Dynamic stretching may offer a more beneficial alternative. Basic drills can be used which closely replicate movements required during competition. Increased specificity will prepare the athlete more appropriately for their sport.
POST ACTIVATION POTENTIATION (PAP)
Leading on from the previous point. An effective warm-up will also provide some PAP response. This can be read about in more depth here¹. Some basic ballistic style movements and dynamic stretching can provide this. It is wise to do this following a basic temperature increase focused portion of the warm-up. Some progressive bounding or jump type movements are appropriate in most cases. This may increase nervous system activity which can allow for better contractile function of the muscle. This can improve force output and reaction times.
Technical drills should be used to prepare the athlete mentally for the tasks they are about to perform. Including some technical, skill focused drills will also allow for further physical warming-up in a way that is specific to the tasks that the athlete will undertake.
The recommended order of warm-up should look like this:
- Temperature ramp (Also covers cardiovascular preparation)
- Mobility and dynamic stretching (Covers PAP response)
- Competition specific
DURATION AND EFFICIENCY OF THE WARM-UP
A full warm-up should last between 15 and 30 mins depending on the sport. It is important that the athlete’s warm-up is as efficient as possible and waste little time. The warm-up is not the time to address mobility or flexibility issues. This should have dedicated time given to it.
A warm-up is preparation for the task. I feel that far too much time is given to mobility drills and foam rolling and these have become the core of many warm-up routines. The popularity of movement as a performance variable has allowed some to go overboard and neglect other aspects of their preparation. The main priority is getting the desired increase in body temperature, especially in colder environments. It must also be noted that warm-ups should be performed as close to the event as possible and great care should be taken to maintain body temperature if there are periods between the cessation of the warm-up and the start of competition.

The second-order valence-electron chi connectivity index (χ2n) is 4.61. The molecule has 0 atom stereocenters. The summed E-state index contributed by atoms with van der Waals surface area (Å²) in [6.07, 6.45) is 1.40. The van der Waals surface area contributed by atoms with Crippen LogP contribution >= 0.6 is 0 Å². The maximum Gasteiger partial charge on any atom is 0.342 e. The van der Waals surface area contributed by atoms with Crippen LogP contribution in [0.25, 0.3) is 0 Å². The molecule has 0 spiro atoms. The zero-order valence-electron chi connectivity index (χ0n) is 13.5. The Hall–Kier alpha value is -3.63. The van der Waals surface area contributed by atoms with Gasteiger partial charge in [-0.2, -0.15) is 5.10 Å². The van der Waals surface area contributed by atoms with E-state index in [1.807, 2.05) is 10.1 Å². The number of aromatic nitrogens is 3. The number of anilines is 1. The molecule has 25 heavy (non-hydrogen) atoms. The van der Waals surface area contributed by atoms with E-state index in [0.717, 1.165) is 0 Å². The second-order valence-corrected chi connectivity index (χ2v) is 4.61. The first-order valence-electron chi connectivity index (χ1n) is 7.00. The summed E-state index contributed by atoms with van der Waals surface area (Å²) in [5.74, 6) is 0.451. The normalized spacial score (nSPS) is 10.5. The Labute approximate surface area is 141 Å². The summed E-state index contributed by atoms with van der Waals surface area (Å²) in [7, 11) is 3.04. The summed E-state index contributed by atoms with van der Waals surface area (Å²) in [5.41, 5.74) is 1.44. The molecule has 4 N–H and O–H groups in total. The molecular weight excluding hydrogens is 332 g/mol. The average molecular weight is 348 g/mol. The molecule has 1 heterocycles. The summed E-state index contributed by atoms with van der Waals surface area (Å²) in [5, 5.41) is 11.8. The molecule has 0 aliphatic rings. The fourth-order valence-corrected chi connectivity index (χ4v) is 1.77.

These are the core components of an efficient warm-up. The exact drills and procedure will depend largely on the sport itself. If your warm-up is lacking any of these components then it would be very beneficial to look at ways of adding them in.
AN IDEAL WARM-UP
‘In summary a warm-up should be time efficient and fit for purpose.’
It should have both a general and specific portion, and should always look to establish optimum body temperature. Too many mobility drills may distract the athlete from the purpose ahead, and would be better placed in a training session dedicated to addressing mobility issues. It takes a little experimenting to find a balance between effort, time and effectiveness. If exercises are too intense fatigue can become an issue. It is always best to establish protocols outside competition first to avoid any issues on the day.
© Iko PB Photographer
¹ Lorenz, D. (2011). POSTACTIVATION POTENTIATION: AN INTRODUCTION.International Journal of Sports Physical Therapy, 6(3), 234–240.